> On Fri, Feb 9, 2018 at 12:20 PM, Sathya Bandara <sat...@wso2.com> wrote:
>> Hi all,
>> Mutual TLS is a widely used, secure, authentication technique in
>> enterprise environments to ensure the authenticity of the clients to server
>> and vice versa. It facilitates authentication via certificates followed by
>> the establishment of an encrypted channel between the parties.
>> The OAuth 2.0 Authorization Framework allows the use of additional client
>> authentication mechanisms. One such is the mechanism of client
>> authentication utilizing mutual TLS certificate-based authentication .
>> We can add this support for WSO2 Identity Server by providing an additional
>> OAuth client authenticator. In order to utilize TLS for OAuth client
>> authentication, the TLS connection between the client and the authorization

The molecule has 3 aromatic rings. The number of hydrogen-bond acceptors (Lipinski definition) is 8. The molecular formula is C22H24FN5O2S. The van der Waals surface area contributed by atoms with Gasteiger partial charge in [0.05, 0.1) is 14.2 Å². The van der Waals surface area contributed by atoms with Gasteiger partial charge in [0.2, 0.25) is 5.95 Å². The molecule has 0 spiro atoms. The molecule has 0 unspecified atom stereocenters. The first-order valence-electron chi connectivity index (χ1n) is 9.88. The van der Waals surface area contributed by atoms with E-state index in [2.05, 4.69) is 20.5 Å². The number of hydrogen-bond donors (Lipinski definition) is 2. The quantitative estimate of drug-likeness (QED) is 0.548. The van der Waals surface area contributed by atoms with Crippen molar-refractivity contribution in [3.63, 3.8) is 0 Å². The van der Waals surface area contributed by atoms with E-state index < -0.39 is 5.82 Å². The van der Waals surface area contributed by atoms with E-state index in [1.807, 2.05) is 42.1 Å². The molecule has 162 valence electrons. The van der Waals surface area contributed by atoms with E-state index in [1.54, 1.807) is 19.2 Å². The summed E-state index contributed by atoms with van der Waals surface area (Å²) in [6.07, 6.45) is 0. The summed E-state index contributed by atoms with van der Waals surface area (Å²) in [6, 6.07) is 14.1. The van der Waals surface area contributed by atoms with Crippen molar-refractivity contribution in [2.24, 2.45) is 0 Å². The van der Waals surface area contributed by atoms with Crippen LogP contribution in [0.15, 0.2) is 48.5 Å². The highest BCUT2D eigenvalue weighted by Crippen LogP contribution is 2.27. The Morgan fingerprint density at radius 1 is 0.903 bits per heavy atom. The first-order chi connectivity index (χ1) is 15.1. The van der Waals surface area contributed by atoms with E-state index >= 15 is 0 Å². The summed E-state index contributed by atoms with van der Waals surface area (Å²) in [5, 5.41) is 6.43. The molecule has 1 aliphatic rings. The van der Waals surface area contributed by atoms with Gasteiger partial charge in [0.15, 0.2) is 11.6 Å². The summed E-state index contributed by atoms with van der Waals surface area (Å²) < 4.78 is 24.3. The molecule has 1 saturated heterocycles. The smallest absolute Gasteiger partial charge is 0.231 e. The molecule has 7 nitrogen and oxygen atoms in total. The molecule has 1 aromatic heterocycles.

>> server must have been established with mutual X.509 certificate
>> authentication (i.e. the Client Certificate and Certificate Verify messages
>> are sent during the TLS Handshake).
>> The specification defines two ways of binding a certificate to a client
>> as two distinct client authentication methods .
>> 1. PKI Mutual TLS OAuth Client Authentication Method
>> Uses a subject distinguished name (DN) and validated certificate chain to
>> identify the client. The client is successfully authenticated if the subject
>> information in the certificate matches the expected DN configured or
>> registered for that
>> particular client.
>> 2. Self-Signed Certificate Mutual TLS OAuth Client Authentication Method
>> support client authentication using self-signed certificates. As
>> pre-requisite, the client registers an X.509 certificate or a trusted
>> source for its X.509 certificates (such as the "jwks_uri"). The client is
>> successfully authenticated, if the subject public key info of the
>> certificate matches the subject public key info of one of the certificates
>> configured or registered for that particular client.
>> In both approaches, TLS is utilized to validate the client's possession